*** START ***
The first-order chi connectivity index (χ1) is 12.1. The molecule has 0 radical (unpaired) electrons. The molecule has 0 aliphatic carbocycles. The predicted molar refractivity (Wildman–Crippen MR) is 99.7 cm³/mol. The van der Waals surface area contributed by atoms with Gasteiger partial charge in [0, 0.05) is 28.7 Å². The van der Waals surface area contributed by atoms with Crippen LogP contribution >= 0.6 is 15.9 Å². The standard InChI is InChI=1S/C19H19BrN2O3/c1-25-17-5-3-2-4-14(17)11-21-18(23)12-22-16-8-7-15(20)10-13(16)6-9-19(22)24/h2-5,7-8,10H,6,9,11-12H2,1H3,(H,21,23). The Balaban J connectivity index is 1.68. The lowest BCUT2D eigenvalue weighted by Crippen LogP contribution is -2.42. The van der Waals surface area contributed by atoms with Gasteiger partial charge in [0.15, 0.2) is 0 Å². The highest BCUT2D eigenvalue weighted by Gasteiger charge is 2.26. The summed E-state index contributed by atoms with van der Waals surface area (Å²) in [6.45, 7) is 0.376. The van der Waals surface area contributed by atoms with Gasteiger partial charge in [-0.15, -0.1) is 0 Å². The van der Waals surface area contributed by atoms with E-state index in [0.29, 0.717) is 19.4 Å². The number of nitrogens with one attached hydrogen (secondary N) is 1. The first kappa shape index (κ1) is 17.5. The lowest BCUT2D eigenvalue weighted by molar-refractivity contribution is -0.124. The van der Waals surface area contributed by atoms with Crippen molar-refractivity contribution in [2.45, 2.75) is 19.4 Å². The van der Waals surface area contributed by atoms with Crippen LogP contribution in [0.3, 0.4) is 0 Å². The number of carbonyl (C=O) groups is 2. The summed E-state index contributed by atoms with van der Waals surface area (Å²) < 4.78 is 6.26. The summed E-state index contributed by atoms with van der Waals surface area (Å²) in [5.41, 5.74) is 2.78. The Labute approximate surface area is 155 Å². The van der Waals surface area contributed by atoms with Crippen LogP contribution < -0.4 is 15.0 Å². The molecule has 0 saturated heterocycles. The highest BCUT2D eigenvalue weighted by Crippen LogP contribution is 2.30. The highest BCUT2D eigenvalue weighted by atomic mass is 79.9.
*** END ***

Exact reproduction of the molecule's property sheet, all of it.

The first-order chi connectivity index (χ1) is 12.1. The molecule has 0 radical (unpaired) electrons. The molecule has 0 aliphatic carbocycles. The predicted molar refractivity (Wildman–Crippen MR) is 99.7 cm³/mol. The van der Waals surface area contributed by atoms with Gasteiger partial charge in [0, 0.05) is 28.7 Å². The van der Waals surface area contributed by atoms with Crippen LogP contribution >= 0.6 is 15.9 Å². The standard InChI is InChI=1S/C19H19BrN2O3/c1-25-17-5-3-2-4-14(17)11-21-18(23)12-22-16-8-7-15(20)10-13(16)6-9-19(22)24/h2-5,7-8,10H,6,9,11-12H2,1H3,(H,21,23). The Balaban J connectivity index is 1.68. The lowest BCUT2D eigenvalue weighted by Crippen LogP contribution is -2.42. The van der Waals surface area contributed by atoms with Gasteiger partial charge in [0.15, 0.2) is 0 Å². The highest BCUT2D eigenvalue weighted by Gasteiger charge is 2.26. The summed E-state index contributed by atoms with van der Waals surface area (Å²) in [6.45, 7) is 0.376. The van der Waals surface area contributed by atoms with Gasteiger partial charge in [-0.15, -0.1) is 0 Å². The van der Waals surface area contributed by atoms with E-state index in [0.29, 0.717) is 19.4 Å². The number of nitrogens with one attached hydrogen (secondary N) is 1. The first kappa shape index (κ1) is 17.5. The lowest BCUT2D eigenvalue weighted by molar-refractivity contribution is -0.124. The van der Waals surface area contributed by atoms with Crippen molar-refractivity contribution in [2.45, 2.75) is 19.4 Å². The van der Waals surface area contributed by atoms with Crippen LogP contribution in [0.3, 0.4) is 0 Å². The number of carbonyl (C=O) groups is 2. The summed E-state index contributed by atoms with van der Waals surface area (Å²) < 4.78 is 6.26. The summed E-state index contributed by atoms with van der Waals surface area (Å²) in [5.41, 5.74) is 2.78. The Labute approximate surface area is 155 Å². The van der Waals surface area contributed by atoms with Crippen LogP contribution < -0.4 is 15.0 Å². The molecule has 0 saturated heterocycles. The highest BCUT2D eigenvalue weighted by Crippen LogP contribution is 2.30. The highest BCUT2D eigenvalue weighted by atomic mass is 79.9.